The Chamber of Commerce of Metropolitan Montreal believes that Montréal is the ideal Canadian city to be home to the Canada Infrastructure Bank (CIB). Its economic ecosystem has the concentration of expertise needed to help this new institution get off the ground quickly and become an international model for best practices.
Montréal has what it takes to be the national centre of infrastructure excellence. Here are three reasons for establishing the CIB in the city:
1. The vitality of Montréal’s financial ecosystem
The city’s banking system has earned a global reputation for strength and stability. Its financial sector is showing pronounced growth and vitality, attracting an increasing number of companies. Greater Montréal has over 3,000 finance firms and a pool of seasoned, experienced talent that includes over 25,000 financial specialists, for a total of almost 100,000 employees in finance.
Even more importantly, Montréal has unique expertise in the country in terms of financing infrastructure projects. In 2015, National Bank was the Canadian bank that financed the largest number of infrastructure projects in the country.
The city has also earned an international reputation in pension funds. This is in part due to the presence of the head offices of the two largest institutional investors worldwide: PSP Investments and the Caisse de dépôt et placement du Québec (CDPQ). These institutions are catalysts for economic growth. By opening its doors in the heart of this ecosystem, the CIB will benefit directly from this expertise and the potential for synergy.
2. Concentrated expertise in engineering and major projects in Montréal
Montréal is the leading centre of infrastructure expertise in Canada, thanks to major engineering firms such as SNC-Lavalin and WSP, and its universities. The city’s pool of expertise will allow the CIB to become operational quickly and achieve its objective of attracting top talent, making it a world-class centre in infrastructure. A number of large corporations involved in major infrastructure projects have their head office in Montréal, such as VIA Rail, CN, Hydro-Québec, ADM, the Port of Montreal, Bombardier Transportation and Bombardier Aerospace.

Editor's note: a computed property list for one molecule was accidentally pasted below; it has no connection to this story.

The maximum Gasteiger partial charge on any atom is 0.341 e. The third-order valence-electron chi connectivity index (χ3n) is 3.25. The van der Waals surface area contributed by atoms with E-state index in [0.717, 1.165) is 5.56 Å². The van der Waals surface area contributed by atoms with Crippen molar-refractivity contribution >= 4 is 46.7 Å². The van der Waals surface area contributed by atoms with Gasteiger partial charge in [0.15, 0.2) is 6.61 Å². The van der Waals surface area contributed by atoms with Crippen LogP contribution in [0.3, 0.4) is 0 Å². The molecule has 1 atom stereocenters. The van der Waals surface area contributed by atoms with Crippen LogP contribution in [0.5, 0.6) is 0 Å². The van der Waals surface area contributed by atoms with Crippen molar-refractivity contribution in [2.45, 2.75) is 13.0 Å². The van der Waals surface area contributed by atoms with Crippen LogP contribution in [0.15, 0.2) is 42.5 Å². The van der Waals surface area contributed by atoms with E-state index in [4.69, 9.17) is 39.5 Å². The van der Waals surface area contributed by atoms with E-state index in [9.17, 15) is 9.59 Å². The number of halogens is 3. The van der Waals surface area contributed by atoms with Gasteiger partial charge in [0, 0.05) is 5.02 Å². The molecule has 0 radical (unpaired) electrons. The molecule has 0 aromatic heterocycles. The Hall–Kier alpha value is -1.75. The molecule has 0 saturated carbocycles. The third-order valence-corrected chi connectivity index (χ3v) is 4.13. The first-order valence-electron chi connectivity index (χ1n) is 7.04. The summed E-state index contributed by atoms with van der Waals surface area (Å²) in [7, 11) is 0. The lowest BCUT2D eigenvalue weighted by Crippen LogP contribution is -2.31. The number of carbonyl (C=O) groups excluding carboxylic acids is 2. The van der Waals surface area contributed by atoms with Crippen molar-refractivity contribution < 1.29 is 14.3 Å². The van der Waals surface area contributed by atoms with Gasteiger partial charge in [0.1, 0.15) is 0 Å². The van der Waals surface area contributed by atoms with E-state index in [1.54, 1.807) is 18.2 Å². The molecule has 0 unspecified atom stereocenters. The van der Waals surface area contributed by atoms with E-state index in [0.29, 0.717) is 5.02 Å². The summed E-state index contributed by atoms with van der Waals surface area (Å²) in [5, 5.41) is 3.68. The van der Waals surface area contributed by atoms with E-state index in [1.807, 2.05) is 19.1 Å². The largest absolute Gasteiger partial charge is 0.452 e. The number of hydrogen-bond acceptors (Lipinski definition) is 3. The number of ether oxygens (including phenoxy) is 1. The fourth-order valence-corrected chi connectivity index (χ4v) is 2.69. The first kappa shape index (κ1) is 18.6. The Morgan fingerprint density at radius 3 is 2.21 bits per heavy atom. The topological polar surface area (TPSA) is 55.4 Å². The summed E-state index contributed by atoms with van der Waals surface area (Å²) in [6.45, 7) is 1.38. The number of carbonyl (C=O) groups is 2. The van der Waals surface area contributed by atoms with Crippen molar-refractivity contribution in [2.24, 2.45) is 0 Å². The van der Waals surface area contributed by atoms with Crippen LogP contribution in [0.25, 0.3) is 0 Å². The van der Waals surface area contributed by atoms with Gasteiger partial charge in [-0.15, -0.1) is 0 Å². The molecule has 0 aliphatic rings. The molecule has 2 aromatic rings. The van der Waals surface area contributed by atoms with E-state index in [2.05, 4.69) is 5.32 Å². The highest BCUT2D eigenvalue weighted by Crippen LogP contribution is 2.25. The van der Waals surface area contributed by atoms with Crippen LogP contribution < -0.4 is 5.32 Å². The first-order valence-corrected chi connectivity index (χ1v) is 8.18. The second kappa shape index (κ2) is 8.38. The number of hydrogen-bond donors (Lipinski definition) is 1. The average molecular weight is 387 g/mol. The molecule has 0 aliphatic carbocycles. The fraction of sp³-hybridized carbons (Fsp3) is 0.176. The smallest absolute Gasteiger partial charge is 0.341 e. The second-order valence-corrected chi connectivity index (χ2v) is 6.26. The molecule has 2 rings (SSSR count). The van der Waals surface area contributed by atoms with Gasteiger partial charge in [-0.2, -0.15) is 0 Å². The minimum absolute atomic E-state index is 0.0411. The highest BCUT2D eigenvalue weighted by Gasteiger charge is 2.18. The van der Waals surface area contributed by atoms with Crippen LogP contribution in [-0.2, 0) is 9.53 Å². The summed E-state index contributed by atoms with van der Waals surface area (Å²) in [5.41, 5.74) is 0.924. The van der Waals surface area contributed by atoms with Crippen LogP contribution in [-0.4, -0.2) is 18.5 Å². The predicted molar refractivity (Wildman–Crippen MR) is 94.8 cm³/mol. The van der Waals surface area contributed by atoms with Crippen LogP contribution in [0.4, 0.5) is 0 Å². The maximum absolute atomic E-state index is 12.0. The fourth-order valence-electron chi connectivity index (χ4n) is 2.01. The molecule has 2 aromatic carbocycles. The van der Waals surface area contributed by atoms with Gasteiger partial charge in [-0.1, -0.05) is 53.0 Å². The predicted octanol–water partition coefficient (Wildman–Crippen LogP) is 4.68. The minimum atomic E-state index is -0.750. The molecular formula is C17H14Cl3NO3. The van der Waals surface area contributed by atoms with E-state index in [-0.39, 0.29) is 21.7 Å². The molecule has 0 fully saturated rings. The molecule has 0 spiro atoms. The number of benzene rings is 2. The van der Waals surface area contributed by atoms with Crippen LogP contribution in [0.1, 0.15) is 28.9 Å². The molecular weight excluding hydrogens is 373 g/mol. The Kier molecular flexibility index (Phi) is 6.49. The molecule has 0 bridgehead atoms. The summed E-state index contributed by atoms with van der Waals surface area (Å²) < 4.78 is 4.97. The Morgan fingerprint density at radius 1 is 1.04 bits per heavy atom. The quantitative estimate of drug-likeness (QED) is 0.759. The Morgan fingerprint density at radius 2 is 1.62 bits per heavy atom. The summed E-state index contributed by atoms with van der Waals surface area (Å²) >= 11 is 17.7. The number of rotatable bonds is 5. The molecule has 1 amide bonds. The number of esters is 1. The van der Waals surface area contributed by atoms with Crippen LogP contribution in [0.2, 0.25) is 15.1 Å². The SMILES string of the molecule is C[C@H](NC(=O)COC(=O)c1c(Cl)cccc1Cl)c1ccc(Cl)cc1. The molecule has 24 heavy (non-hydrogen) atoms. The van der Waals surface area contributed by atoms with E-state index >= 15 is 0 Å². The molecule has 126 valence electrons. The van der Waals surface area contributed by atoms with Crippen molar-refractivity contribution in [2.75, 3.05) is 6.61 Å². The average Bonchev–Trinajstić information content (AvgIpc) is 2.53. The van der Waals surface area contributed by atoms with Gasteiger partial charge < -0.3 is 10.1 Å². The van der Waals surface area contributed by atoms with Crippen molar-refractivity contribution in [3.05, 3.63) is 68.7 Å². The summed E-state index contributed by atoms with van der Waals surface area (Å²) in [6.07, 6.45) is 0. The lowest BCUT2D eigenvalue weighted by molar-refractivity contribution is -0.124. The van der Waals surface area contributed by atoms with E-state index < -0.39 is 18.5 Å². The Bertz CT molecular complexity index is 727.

Greater Montréal is also the North American metropolitan area with the most university students per capita. The city is the university capital of Canada, with 11 institutions of higher learning that have over 155,000 students. Between 2011 and 2015, more than 12,000 undergraduates in engineering graduated from ÉTS, Polytechnique, McGill and Concordia.
The talented professionals concentrated in Greater Montréal are multilingual (over 80 languages spoken), which is an asset for serving Canada and attracting potential investors and partners, particularly with the signature of the Comprehensive Economic and Trade Agreement (CETA).
3. Trade infrastructures nearby
The government’s plan assumes that trade infrastructures are strategic and a priority. Montréal is already a hub for transportation and logistics for Canada and North America. The confirmed entry into effect of the CETA should help reinforce the city’s strategic position and increase the quality of merchandise transiting through it.
To ensure the success of this structuring centre of expertise responsible for major infrastructure projects in Canada, we ask the government to make Montréal home to the CIB.
The Chamber invites you to be part of the discussion via our social media accounts using hashtag #BICàMTL